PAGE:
Monday, February 9, 2009

Grammy Awards, Reviewed

At last night's Grammy Awards, a small portion of the awards were broadcast on television (the remainder can be seen at the Grammy's official site at; and some of the awards were "Please Read the Letter," by Robert Plant and Alison Krauss, for Record of the Year; Raising Sand by Plant/Krauss, for Album of the Year; "Viva la Vida" for Song of the Year; Adele as Best New Artist; Adele, "Chasing Pavements" for Best Female Pop Vocal; John Mayer, "Say" for Best Male Pop Vocal; Coldplay, "Viva La Vida" for Best Pop Performance by Duo or Group; and "Rich Woman" by Plant/Krauss for Best Pop Colloboration...Some of the awards we did not see on television included Duffy's Rockferry getting Best Pop Vocal Album, Alicia Keys getting Best Female R & B Vocal Performance for her song "Superwoman," and Al Green and John Legend getting a Grammy for the song "Stay with Me" (Best R & B Performance by a Duo/Group), and Al Green and Anthony Hamilton getting a Grammy for Best Traditional R & B Performance by a Duo/Group)....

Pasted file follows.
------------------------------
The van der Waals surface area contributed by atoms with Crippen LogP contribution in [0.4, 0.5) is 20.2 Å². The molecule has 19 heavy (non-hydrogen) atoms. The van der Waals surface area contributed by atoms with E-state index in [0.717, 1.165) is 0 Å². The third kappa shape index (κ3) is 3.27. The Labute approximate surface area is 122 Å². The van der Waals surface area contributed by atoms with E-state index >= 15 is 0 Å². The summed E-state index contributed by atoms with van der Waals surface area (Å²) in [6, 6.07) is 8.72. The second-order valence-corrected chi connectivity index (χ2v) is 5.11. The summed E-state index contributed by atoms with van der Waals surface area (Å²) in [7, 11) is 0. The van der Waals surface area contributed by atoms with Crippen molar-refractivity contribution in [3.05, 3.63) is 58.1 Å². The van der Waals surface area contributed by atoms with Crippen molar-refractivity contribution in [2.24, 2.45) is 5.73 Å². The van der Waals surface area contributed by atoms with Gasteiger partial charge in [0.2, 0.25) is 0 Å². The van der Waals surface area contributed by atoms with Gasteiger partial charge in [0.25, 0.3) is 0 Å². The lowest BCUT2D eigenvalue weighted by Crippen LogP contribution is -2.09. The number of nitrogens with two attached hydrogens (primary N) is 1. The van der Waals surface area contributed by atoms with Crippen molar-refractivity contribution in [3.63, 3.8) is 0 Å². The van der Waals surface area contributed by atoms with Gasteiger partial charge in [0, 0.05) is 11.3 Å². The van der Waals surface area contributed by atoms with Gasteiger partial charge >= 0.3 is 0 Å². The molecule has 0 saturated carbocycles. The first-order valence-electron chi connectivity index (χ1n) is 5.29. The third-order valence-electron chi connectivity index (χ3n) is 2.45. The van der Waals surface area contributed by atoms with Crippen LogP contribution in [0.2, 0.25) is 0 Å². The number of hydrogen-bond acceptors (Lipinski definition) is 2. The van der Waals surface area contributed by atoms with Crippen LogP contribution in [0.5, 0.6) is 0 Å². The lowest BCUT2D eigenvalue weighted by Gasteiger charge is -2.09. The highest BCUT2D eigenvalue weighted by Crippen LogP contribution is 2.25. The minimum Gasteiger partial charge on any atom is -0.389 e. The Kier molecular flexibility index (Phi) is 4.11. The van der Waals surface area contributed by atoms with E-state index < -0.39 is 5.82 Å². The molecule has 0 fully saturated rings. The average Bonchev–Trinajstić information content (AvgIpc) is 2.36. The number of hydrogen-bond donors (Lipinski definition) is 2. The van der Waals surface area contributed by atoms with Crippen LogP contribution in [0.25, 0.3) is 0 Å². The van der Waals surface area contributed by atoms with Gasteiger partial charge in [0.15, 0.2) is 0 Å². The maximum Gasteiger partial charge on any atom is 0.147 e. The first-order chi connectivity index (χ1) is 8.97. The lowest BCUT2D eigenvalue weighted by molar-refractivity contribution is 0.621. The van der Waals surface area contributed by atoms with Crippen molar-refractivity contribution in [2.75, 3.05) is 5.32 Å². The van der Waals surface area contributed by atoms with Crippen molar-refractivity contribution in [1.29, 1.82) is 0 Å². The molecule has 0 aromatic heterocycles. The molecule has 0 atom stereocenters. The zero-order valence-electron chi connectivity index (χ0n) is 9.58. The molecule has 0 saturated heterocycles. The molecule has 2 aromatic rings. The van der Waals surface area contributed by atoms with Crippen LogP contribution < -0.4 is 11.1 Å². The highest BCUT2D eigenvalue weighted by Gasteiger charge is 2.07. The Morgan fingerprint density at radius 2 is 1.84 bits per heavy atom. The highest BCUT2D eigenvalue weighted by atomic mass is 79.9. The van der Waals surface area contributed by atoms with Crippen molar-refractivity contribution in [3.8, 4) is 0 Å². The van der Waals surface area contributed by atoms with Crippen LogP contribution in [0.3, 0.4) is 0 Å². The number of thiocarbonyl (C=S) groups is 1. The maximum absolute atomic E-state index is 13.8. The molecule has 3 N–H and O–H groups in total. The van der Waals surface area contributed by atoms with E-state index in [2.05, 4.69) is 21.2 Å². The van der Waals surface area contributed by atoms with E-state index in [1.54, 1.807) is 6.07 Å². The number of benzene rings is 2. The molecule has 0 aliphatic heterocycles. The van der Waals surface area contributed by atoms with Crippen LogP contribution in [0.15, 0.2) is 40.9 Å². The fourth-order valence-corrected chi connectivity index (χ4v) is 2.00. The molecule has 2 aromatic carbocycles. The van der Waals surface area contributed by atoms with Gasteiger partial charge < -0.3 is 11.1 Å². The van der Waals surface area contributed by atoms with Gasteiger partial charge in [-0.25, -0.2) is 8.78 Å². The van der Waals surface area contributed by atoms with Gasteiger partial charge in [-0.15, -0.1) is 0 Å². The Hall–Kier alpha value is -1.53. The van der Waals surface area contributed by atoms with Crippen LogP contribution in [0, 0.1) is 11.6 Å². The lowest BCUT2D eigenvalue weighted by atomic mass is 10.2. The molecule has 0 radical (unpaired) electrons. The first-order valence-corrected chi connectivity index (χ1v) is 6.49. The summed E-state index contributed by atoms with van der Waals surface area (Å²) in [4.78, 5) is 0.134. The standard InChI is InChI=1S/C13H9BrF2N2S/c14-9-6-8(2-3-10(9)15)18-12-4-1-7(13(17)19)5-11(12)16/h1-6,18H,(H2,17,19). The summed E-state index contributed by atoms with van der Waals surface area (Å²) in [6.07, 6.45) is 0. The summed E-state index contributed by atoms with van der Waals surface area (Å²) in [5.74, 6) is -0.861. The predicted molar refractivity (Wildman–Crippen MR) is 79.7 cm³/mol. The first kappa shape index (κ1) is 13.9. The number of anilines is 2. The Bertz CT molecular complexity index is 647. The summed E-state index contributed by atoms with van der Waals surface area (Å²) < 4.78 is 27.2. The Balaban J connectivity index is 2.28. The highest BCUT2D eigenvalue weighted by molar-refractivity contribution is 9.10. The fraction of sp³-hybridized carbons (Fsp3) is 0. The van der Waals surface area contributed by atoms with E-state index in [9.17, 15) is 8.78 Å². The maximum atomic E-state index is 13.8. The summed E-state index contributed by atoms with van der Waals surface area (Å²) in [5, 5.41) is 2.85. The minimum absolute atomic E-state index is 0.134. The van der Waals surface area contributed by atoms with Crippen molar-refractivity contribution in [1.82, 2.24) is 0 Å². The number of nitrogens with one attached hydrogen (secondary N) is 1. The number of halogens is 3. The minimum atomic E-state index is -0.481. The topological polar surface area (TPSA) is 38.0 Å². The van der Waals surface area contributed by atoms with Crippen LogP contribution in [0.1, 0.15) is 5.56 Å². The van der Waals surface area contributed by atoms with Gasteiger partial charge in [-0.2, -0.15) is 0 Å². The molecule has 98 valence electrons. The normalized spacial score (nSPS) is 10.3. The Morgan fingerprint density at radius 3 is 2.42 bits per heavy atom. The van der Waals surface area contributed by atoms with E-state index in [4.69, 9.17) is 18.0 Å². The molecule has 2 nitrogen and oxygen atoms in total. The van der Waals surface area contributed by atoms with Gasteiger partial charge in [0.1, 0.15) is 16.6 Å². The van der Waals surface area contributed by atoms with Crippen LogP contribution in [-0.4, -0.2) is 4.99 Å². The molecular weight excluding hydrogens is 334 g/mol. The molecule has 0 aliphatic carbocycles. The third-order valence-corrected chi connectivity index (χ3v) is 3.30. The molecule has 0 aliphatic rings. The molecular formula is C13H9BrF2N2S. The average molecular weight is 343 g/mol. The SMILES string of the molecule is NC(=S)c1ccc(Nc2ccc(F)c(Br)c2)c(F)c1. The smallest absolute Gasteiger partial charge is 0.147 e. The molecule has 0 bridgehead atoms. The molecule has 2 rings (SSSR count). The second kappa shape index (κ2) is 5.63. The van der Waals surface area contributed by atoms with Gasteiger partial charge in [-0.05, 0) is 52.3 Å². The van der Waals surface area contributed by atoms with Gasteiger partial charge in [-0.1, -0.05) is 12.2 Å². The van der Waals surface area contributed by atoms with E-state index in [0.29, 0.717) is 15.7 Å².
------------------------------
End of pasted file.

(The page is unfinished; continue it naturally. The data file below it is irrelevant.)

The Grammy Awards television broadcast seems quite good when one considers it an industry award program: how many industry award shows could sustain interest and provide entertainment? The quality of the performances were probably better than could be predicted for a live program before millions; and I liked hearing U2, Kid Rock, Kenny Chesney, and the blues tribute featuring Keith Urban, B.B. King, and John Mayer. The u2 song captured different periods of rock history and was smartly presented with the lyrics as a backdrop. Whitney Houston received a warm welcome, a standing ovation, before she presented an award to Jennifer Hudson, for Best R & B album. (The audience may have been in a generous mood: others would get ovations--not only U2 and Houston but also Coldplay, Jennifer Hudson, Radiohead.) Justin Timberlake's performance with Al Green struck me as energetic but less good than Timberlake's later performance with T.I. (Green's voice seemed a little rough to me, though it smoothed a bit as he went on). I found the rock/rap colloboration between Coldplay and Jay-Z to be incongruous, though the song's third-part uptempo movement was an improvement. Carrie Underwood, performing in a short dress that showed her great legs, did some kind of noisy, soulful country thing that seemed both bad taste and very effective. Kid Rock, in dark glasses and a black suit, generated energy and interest with a song mixing rock, gospel, and rap and various contemporary references, before sequeing into two other songs; and it was a fun (and swaggering) performance, which ended with his taking his jacket off and walking off the stage. I thought the duet performance of Taylor Swift and Miley Cyrus was just bearable, though I sympathize with the subject of the song (a young woman's vulnerable years). Jennifer Hudson's appearance was dramatic in many ways; it was among her first performances following the death of several family members, and she began singing offstage; and she sang something that seemed a love song that could be interpreted as a spiritual, and she was helped by a choir. It was odd to hear Stevie Wonder perform with the Jonas Brothers and to hear them repeatedly call him Stevie (was Diana Ross in the house? She could have instructed: that's Mr. Stevie to you). Metrosexual late night talk show host Craig Ferguson introduced Katy Perry, who performed "I Kissed A Girl" with costumes, dancers, and props, the kind of performance that goes back through Madonna and Cher...all the way to Marlene Dietrich in Blonde Venus. Estelle has a good voice though her duet with Kanye West was lost on me (also, her dress was little more than a glittery bag), just as the Paul McCartney/Dave Grohl performance didn't mean much to me. The female rapper M.I.A, performing with famous rappers, was a sight for sore eyes--and might have caused the sore eyes (I don't think I want to see a nine months pregnant woman perform again in such a transparent and clinging outfit, though I recognize this might have been some kind of transgressive breakthrough: score one for women; score ten for bad taste). I'm not a fan of Radiohead but I liked their performance. I like Smokey Robinson and wished he had been a bigger part of the Four Tops tribute that he, Jamie Foxx, Ne-Yo, and Duke Fakir participated in. Neil Diamond's performance was oddly paced, and brought to mind the Jewish Elvis moniker I used to hear (Diamond seemed pleased by the audience's attention and they seemed glad to give it but there wasn't a lot of energy: there was mostly nostalgia). One of the oddest combinations wasn't bad at all: featuring Lil Wayne, Robin Thicke, Allen Toussaint, the Dirty Dozen Brass Band, and Terrence Blanchard. These award shows, such as the Grammys or Oscars, are interesting often for reasons that have nothing to do with art, but to do with business and popularity and social values; but last night there were some good musical performances and the presentation of some attractive performers repaid some of one's attention--but, at three and a half-hours, it is still hard not to argue that time could have been better spent.